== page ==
On Human Perceptual Bandwidth and Slow Listening
http://www.aes.org/e-lib/browse.cfm?elib=19621

These papers basically claim that short ABX tests are inaccurate since humans can analyze maximum 40-50 bits of audio data per second.
The Stereophile article leaves out everything you want to know. Hints at much, tells us little. The only blogs on the subject by the authors from Genelec tell little, but indicate in a professional environment speakers shouldn't impose restrictions you have to take time to learn. They mostly are about poor directivity in speakers in line with the thinking from Harman being correct. Hardly the idea hinted at by Stereophile. Maybe someone with access can tell us what is actually in the papers.

There already is a thread to the Hi rez article in stereophile and the poorly done listening test it is about.
 

Blumlein 88

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Okay here is a 30 minute video of one of the presentations on Human perceptual bandwidth by Thomas Lund. I've not watched it yet.
 

Blumlein 88

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What a silly paper. Where is the beef? Lots of very loose conjecture reminding me of a solution in search for a problem.

For what it is worth, when I've done careful blind listening with software, as I near thresholds of perception, there is a difference I am no longer conscious of hearing. I'd say I am guessing, and yet I will select correctly with high reliability. So I don't see the issues in this little write up as contradictory to blind listening with quick switching and short intervals. We already know trained listeners, and training on particular features enhance the ability of people to score at a higher level of discrimination. Maybe many hours acclimating to a playback environment enhance it just a little more ( I wouldn't be surprised by that). But there is nothing here to indicate other methodologies would result in better results. The lone exception would obviously be a listener test of listener fatigue and that has lots of thorny issues to be any good already.

Oh, and the Stereophile interpretation was a large over-reach. Exceptionally reaching for what isn't in the paper.
 

RayDunzl

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At the Audio Show last year, my only chance taken to hear different modern speakers... We pretty much ignored electronics.

Most sounded about the same, casually listening as the opportunities presented themselves..

There were few standouts on either side of the scale.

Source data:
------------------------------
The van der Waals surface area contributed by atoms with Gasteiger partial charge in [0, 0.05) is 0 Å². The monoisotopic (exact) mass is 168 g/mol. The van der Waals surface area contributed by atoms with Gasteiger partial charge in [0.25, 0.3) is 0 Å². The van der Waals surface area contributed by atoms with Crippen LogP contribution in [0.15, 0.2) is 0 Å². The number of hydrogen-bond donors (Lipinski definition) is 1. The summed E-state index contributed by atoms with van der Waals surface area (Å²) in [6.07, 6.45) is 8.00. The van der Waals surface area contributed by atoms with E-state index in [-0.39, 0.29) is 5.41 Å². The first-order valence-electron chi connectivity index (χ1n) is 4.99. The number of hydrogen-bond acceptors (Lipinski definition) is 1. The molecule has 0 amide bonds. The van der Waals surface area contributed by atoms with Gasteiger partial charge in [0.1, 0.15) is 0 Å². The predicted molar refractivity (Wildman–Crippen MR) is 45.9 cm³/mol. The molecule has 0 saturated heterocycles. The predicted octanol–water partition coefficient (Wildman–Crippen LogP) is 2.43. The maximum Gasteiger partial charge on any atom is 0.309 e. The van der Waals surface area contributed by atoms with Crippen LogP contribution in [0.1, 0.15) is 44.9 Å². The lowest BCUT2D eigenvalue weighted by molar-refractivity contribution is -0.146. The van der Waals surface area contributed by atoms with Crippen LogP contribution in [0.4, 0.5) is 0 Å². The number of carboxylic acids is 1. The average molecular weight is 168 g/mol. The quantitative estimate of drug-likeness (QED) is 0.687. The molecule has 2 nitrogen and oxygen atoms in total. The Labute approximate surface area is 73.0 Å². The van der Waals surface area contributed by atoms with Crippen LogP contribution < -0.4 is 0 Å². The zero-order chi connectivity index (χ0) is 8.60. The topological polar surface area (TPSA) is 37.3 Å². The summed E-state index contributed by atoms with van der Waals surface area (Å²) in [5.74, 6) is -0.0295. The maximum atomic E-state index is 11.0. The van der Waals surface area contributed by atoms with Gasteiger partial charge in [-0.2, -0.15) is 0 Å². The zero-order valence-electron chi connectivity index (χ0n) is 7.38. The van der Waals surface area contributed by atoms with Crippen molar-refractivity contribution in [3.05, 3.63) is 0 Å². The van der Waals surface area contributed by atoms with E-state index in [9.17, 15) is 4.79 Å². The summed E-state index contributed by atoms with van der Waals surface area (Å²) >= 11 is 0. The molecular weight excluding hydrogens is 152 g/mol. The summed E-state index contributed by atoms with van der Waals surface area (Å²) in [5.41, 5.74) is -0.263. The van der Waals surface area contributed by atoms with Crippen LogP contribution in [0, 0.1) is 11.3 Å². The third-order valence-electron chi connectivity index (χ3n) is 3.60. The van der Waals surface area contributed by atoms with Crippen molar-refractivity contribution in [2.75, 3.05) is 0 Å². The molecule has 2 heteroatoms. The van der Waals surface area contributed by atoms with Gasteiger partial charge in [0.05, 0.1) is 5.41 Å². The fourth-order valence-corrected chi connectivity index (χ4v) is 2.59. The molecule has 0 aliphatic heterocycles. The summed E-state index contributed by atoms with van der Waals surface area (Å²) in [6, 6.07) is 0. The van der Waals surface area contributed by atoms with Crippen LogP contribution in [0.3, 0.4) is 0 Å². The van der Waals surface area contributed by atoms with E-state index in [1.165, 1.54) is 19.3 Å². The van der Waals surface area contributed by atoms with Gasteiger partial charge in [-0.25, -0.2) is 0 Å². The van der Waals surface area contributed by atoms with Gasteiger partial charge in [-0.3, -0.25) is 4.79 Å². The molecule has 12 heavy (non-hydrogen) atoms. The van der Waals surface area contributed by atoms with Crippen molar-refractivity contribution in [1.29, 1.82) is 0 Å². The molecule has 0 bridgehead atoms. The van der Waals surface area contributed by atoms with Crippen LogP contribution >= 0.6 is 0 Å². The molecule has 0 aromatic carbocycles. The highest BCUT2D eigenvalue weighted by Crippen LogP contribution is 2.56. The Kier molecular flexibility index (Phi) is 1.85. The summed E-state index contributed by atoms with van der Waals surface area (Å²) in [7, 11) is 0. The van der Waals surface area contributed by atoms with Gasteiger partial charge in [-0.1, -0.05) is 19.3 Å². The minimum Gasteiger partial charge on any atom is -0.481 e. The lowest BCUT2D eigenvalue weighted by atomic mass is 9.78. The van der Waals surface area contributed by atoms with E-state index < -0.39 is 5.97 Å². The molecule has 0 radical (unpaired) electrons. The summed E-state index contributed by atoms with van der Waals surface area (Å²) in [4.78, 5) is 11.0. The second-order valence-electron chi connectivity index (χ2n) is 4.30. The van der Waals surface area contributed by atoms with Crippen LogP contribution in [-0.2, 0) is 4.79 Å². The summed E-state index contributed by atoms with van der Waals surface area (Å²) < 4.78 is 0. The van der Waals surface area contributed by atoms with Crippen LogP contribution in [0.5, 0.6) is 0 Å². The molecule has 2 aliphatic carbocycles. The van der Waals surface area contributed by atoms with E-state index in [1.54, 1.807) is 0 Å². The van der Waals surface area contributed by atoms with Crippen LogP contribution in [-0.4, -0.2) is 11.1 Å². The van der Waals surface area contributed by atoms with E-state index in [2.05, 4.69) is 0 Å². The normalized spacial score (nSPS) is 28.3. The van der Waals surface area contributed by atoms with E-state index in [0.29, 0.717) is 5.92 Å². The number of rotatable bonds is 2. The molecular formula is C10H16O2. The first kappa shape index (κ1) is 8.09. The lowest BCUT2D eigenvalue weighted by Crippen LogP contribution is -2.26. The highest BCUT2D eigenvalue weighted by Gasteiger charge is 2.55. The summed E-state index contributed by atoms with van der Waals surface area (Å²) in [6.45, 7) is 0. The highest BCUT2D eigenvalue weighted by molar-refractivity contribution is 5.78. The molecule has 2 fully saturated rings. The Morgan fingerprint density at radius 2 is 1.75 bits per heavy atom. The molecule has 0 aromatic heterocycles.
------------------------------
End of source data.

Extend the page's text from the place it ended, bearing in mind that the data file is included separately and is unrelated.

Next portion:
Can't say anything sounded bad, just, maybe didn't meet expectations.

Two months to wait till my next chance.
 

anmpr1

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Why don't you do it? It is not necessary to join or register in order to comment.
It was a rhetorical declamation. Like the folks at Stereophile want to hear it from me. But thanks for the good laugh, so early in the AM, Kal. You've restored my faith in humanity. PS: How did you know I was talking about you? :cool: And Merry Christmas, by the way. That's coming up, you know.

Yet I think I will learn from your possibly implied point, and refrain from this kind of thing anymore. I mean, how autistic does one need to be to keep going around in circles with this stuff, and with these people? Probably time to move on.

A final word. The 'article' or opinion piece is just another grasping (or is it gasping?) at whatever low hanging fruit can be plucked in order to justify a spurious methodology... really it is a lack of methodology. At this late stage of the game it's so transparent and very tiresome. The only reason it is even worth commenting upon is because just when you think it can't get more ridiculous, it does. Sort of like that old Hunter Thompson quip: When the going gets weird, the weird turn pro.

John Curl said it best. It was in some stuff reposted here from another forum, or something. I paraphrase, of course, but John admitted that, "Yeah, if you match the levels and hide the brands, no one can tell my expensive preamp from the Pioneer receiver. But if you want my special kind of electronic magic, you gotz to give me your money. And a lot of it. I promise that in return you'll get all the magic you can ever want." At least until the next upgrade...
 

audiophile

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What a silly paper. Where is the beef?
Not sure what you mean? The authors wrote their paper referring to decades of research in the field of information theory which explains how we hear things and what’s happening in the brain when we process what we hear at the max. speed of 40bps. They just applied all those findings to subjective listening tests and made their conclusions. That’s how I understood it.
 

Blumlein 88

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Uncontrolled listening. I stole that from Don. The polite version for lack of methodology.
 

Julf

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Not sure what you mean? The authors wrote their paper referring to decades of research in the field of information theory which explains how we hear things and what’s happening in the brain when we process what we hear at the max. speed of 40bps. They just applied all those findings to subjective listening tests and made their conclusions. That’s how I understood it.
The problem is the application of the findings and the conclusions.